III. So, we can’t do “business as usual.” To do nothing bold about our beloved schools is to place them on hospice. Some want us to just coast, observing “can’t we just remain as we are, letting the struggling schools close, and keeping the ones that are succeeding?” That’s educational Darwinism,” a “survival of the fittest” that I could not tolerate, could you? Then, in a decade or so, when our cherished schools are mostly gone, we’d all say, “Why didn’t we do something earlier?”
Well, we are, because we can’t do business as usual!

IV. The fourth assumption is that we need a creative new model for our Catholic elementary schools. See, we still mostly work on a parish grade school model. But, the experts tell us that the days of one parish running its own independent school are quickly coming to an end.
By the way, I’m not all that happy about this. I love our parochial schools. The genius, historically, of our Catholic schools is that they were parish-based. I wish they still could be, and, even in our new approach, some still can. But, we are realists, and we know that “it takes a village” to run a school, not just a single parish.

V. This means that every Catholic, the entire Catholic family, and, please God, the wider community (as is a grand tradition here in the archdiocese, thanks to the work of my predecessors, especially Cardinal Egan) must rise up to support Catholic schools!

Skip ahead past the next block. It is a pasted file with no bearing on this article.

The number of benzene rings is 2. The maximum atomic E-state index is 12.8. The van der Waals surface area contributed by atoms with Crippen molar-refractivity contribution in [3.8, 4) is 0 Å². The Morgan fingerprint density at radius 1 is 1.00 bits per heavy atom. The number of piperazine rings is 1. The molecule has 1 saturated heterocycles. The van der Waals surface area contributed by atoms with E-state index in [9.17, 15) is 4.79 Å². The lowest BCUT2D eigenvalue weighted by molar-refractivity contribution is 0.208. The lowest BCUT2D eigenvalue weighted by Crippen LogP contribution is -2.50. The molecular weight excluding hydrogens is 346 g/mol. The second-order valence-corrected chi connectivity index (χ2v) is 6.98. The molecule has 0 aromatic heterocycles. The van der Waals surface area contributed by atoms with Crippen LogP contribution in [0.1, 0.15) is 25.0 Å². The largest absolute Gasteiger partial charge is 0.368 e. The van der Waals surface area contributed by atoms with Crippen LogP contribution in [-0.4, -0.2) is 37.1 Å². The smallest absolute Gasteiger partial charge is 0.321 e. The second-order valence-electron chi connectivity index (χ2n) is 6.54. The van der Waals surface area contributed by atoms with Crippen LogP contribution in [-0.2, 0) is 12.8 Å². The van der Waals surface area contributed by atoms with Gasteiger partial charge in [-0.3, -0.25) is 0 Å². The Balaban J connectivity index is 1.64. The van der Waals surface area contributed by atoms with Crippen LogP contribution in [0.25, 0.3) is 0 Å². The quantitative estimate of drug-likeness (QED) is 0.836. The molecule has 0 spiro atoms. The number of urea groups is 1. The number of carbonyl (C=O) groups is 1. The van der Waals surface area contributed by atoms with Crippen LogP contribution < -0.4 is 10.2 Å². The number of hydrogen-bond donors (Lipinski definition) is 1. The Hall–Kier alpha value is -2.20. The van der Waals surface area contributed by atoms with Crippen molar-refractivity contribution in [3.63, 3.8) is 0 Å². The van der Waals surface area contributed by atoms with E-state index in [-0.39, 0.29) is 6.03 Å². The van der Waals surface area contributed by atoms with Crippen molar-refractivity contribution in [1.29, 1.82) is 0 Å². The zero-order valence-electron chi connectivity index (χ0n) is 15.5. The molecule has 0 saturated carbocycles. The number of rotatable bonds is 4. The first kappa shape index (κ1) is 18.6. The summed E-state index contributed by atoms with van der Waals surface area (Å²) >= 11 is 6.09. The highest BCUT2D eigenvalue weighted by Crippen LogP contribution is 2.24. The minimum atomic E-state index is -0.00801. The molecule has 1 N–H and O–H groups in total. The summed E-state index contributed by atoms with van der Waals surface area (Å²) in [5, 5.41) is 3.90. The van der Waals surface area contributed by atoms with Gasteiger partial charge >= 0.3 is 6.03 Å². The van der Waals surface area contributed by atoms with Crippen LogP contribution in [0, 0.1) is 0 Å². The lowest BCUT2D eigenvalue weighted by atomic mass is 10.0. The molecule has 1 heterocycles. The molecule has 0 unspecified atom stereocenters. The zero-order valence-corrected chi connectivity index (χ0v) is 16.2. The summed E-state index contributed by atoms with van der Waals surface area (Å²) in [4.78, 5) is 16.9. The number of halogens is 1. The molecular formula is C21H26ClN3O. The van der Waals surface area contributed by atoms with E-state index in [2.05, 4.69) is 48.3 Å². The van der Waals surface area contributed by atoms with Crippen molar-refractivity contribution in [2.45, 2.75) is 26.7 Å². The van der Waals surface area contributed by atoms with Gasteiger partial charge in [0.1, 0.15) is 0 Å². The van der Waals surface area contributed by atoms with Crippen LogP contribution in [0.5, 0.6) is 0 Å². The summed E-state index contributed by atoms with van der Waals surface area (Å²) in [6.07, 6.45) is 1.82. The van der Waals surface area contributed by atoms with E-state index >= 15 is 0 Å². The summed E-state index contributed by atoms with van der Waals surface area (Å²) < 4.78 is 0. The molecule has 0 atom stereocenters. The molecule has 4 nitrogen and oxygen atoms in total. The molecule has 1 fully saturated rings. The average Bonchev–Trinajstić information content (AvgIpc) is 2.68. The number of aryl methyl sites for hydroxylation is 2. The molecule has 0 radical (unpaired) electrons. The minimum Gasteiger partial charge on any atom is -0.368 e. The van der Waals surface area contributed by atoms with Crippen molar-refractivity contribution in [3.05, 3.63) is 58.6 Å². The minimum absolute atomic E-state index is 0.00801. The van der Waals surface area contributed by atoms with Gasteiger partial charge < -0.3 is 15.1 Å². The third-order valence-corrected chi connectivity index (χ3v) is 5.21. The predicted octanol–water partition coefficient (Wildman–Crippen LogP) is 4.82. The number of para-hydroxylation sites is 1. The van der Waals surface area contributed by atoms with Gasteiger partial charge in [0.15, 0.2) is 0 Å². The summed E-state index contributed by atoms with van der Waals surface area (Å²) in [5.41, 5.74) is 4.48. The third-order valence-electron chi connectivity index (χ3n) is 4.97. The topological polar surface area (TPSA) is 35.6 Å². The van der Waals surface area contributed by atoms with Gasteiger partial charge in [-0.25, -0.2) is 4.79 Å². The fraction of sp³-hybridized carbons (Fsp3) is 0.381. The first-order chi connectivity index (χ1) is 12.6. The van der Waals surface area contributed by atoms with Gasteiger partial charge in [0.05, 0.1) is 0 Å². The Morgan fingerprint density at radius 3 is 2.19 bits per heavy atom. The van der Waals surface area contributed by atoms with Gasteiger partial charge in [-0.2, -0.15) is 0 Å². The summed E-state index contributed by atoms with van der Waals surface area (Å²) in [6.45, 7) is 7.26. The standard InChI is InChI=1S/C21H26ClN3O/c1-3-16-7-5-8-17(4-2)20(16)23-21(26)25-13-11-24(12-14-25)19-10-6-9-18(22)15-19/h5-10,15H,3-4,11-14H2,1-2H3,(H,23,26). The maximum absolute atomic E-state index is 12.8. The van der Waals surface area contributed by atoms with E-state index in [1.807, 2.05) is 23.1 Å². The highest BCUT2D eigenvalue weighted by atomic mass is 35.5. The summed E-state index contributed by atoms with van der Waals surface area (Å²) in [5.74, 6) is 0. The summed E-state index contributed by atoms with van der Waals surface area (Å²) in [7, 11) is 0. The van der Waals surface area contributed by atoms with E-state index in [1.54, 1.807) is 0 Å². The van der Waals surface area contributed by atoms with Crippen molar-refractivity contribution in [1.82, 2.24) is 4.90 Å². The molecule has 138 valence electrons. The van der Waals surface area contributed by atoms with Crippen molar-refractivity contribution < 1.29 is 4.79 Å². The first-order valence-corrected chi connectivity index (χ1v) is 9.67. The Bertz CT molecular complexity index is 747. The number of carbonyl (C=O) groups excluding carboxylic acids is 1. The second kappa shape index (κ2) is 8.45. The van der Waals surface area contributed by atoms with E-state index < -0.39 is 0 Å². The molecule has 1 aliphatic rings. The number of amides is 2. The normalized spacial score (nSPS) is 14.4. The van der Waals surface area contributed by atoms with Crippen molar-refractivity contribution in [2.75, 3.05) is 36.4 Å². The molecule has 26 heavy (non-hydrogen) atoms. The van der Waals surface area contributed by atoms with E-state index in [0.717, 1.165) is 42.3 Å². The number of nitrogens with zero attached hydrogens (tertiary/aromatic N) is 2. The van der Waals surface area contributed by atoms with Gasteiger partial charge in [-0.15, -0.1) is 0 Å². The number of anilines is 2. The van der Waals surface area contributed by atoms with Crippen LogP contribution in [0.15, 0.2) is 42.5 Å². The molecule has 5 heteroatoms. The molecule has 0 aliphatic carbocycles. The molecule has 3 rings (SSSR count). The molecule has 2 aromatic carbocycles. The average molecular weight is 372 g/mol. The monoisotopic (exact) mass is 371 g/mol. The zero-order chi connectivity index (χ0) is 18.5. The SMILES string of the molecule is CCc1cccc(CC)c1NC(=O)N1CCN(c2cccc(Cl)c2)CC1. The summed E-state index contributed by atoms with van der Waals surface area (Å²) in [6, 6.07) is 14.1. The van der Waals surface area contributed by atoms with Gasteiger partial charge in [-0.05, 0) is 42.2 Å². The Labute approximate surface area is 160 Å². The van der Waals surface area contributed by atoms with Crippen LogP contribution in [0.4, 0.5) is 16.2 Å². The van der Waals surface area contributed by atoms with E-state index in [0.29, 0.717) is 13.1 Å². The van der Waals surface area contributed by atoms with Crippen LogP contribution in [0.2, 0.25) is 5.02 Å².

In practice, this means that every parish will have a school! Most probably, that school will not be on the grounds of the parish, but every parish will support and promote its own regional school!
Yes, the archdiocese will continue its massive subsidies to these schools. Last year, the archdiocese spent $48,000,000 on struggling parishes and schools. But, we can’t continue such huge expenses, as other critical ministries are pinched, and as we’re reluctant, understandably, to go into deficits.
Thus, parishes without their own school and their property, and thus free from the crushing expenses of administering their own schools (and, in many cases, earning revenue from the former school buildings and convents) will have a financial duty to their regional school.

VI. And, our final working assumption is that our lay faithful must take ownership of the schools. The days of expecting the pastor, in concert with the principal, to do-it-all are over. Competent boards of professionals, educators, parents, and local leaders are the answer.
The priests are hardly pushed aside. They can devote their energy to sacraments, liturgy, and catechesis at the school, vigorously assuring a robust Catholic identity, and one of the pastors in the given regions would be designated the “responsible parish priest” on the board.

There you have it. I hope you share my excitement and hope.
Does this plan have all the answers? Nope!
Are there still a lot of issues to be worked out? Yep!
Will all of this happen immediately? Nope!
Will our people have an input? You bet—the plan’s based on that.
Will some of our schools have to close? ‘Fraid so...but probably the ones that were going to anyway.
Will this be the silver bullet that solves all the problems? Hardly!
But, it sure is a pathway to excellence, and I’m grateful you’re willing to walk it with me.